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Are Small Companies the Market’s Achilles Heel?

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The performance of U.S. stocks over the past four years has been like the 1960s Boston Celtics: Dominant, unbeatable and just plain extraordinary.

During this span, the S&P 500 (SPY) has led the way with a 74.34% gain, while the S&P MidCap 400 (MDY) increased +64.27% and the S&P SmallCap 600 (IJR) jumped +71.48%.

Despite the sizzling historical performance for U.S. stocks, the recent underperformance of smaller stocks could be a signal of broader stock market weakness ahead.   

The year-to-date (YTD) performance for large-, mid- and small-cap U.S. stocks is still marginally up (between 1.5% and 2.9%), yet over the past three months, performance is deteriorating and negative for all three groups.

Losses in mid-cap and small-cap stocks are in the 2% to 3% range, whereas larger stocks are holding up better. More importantly, the fact that mid- and small-caps are now laggards is a signal that risk appetite for smaller and riskier companies is waning.  

Over the past several weeks, market technicians along with the Technical Forecast published by ETFguide have observed that stock market breadth is poor. On the NYSE alone, almost 60% of stocks are trading below their 200-day moving average, which tells us that most stocks are in a downtrend.

Here’s another problem: Fewer stocks are participating in the rally. Just five companies – Apple, Amazon, Google, Facebook and Disney – have contributed 61% of the S&P 500’s year-to-date gain, according to Howard Silverblatt, senior index analyst at S&P Dow Jones Indices. In a healthy bull market, more stocks should be lifting broader indexes.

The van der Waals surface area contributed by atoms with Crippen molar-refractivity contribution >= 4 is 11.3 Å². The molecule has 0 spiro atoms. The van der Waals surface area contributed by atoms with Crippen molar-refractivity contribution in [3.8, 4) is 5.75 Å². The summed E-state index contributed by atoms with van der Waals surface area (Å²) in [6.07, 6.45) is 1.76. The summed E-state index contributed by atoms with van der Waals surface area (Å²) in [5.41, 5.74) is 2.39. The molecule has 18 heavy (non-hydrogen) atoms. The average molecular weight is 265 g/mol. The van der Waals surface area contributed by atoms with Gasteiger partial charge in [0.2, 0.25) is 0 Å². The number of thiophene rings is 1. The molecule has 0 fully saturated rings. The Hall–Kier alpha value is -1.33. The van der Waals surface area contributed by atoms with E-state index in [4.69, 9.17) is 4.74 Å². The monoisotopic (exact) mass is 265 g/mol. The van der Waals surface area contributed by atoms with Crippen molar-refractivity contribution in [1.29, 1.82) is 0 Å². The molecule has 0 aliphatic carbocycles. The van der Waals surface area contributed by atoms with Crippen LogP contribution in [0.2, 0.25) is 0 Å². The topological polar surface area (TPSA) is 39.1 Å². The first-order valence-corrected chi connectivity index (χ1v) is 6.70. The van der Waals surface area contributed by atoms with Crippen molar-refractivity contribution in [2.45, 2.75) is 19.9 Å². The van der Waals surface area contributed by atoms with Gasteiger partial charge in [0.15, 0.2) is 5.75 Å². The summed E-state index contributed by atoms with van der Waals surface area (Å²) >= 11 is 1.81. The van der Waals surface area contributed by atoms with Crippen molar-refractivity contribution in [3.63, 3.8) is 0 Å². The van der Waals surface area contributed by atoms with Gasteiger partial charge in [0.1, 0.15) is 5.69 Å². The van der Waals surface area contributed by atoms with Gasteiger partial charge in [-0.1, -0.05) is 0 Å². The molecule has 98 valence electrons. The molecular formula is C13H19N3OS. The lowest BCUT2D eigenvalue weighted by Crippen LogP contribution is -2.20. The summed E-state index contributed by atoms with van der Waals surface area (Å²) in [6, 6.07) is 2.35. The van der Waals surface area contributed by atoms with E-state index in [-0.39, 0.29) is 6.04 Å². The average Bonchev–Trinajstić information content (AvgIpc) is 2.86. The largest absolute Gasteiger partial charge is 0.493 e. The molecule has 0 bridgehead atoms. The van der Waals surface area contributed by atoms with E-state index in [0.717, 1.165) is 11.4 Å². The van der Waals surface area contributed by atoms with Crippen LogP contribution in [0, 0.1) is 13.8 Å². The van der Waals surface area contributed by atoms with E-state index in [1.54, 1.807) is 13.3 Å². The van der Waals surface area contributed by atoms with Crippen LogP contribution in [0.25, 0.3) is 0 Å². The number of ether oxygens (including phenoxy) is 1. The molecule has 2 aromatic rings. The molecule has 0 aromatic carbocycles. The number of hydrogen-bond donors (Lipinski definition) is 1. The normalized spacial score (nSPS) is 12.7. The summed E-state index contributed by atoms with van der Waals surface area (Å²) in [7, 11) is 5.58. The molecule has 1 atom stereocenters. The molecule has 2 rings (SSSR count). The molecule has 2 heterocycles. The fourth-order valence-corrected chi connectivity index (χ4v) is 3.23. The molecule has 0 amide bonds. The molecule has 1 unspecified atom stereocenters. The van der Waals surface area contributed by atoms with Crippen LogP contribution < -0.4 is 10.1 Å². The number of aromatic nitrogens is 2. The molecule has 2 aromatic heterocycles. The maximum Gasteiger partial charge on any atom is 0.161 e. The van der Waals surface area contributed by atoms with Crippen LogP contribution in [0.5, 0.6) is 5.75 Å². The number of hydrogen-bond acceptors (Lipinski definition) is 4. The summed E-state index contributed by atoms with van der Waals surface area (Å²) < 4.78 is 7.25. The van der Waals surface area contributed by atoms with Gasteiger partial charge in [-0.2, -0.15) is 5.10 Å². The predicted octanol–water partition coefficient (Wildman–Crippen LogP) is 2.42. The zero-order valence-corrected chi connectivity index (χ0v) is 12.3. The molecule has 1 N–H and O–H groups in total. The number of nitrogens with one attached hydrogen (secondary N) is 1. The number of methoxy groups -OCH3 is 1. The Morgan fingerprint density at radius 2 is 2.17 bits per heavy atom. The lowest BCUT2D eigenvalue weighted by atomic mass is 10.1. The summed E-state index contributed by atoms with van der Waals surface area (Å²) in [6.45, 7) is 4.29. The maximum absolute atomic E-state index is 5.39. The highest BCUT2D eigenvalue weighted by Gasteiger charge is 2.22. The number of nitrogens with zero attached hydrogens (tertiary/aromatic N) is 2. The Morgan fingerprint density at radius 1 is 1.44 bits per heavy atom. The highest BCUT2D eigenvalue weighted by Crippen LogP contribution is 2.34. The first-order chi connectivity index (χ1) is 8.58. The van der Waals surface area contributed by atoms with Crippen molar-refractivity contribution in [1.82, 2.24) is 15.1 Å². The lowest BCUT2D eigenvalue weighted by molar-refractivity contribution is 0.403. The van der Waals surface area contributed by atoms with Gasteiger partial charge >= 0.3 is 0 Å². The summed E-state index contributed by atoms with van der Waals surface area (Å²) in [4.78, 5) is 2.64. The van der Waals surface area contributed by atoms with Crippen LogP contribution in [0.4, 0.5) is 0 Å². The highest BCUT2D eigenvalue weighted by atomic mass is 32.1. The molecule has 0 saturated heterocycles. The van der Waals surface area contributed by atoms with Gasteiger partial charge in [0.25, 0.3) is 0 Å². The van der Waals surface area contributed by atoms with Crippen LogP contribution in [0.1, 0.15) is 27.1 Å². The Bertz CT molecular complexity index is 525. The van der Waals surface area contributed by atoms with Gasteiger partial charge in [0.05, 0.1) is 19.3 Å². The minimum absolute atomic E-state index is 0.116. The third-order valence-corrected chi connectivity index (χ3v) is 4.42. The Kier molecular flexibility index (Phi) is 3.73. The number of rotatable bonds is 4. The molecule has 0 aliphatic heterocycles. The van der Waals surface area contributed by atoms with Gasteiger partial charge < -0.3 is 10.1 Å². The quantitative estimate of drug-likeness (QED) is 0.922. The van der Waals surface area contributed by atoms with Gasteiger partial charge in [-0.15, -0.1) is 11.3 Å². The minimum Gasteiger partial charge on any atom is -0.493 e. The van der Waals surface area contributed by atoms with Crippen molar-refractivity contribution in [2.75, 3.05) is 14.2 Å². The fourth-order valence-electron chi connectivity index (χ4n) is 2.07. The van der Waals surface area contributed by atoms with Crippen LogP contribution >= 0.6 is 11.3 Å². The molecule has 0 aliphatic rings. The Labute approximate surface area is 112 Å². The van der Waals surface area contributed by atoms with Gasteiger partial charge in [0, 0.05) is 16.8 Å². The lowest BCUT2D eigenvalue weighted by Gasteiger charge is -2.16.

The Vanguard FTSE Emerging Markets ETF (VWO) has tumbled almost 15% over the past three months, led by the 18.94% crash in Chinese A-Shares, as tracked by the Deutsche X-Trackers Harvest CSI 300 China A-Shares ETF (ASHR). Could higher volatility in overseas securities be a prelude of what’s ahead for U.S. stocks?

Interestingly, the lack of significant pullback hasn’t held back the performance of defensive sectors like consumer staples (XLP), which have performed better than the broader S&P 500 thus far this year. Typically, defensive sectors will underperform when the general market is rising.

Is demand for safer stocks yet another warning sign of turbulence ahead?

As always, the stock market always leaves us with more questions than answers. But we shouldn’t forget nor ignore market history.

Going back to 1949, the previous 10 bull markets had an average duration of 1,770 calendar days and produced gains of 161.4%.

Through the July 31 market close, it’s been 1,400 days since the S&P 500’s last 10% correction. That means the current bull streak will need to continue through August 2016 to match the average length of previous bull markets.

But it’s doubtful that feat can be accomplished without the help of midsize- and small-company stocks.

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Ron DeLegge’s is the founder and chief portfolio strategist of ETFguide.

—Check out Icahn, Fink Clash Over Junk Bonds on ThinkAdvisor.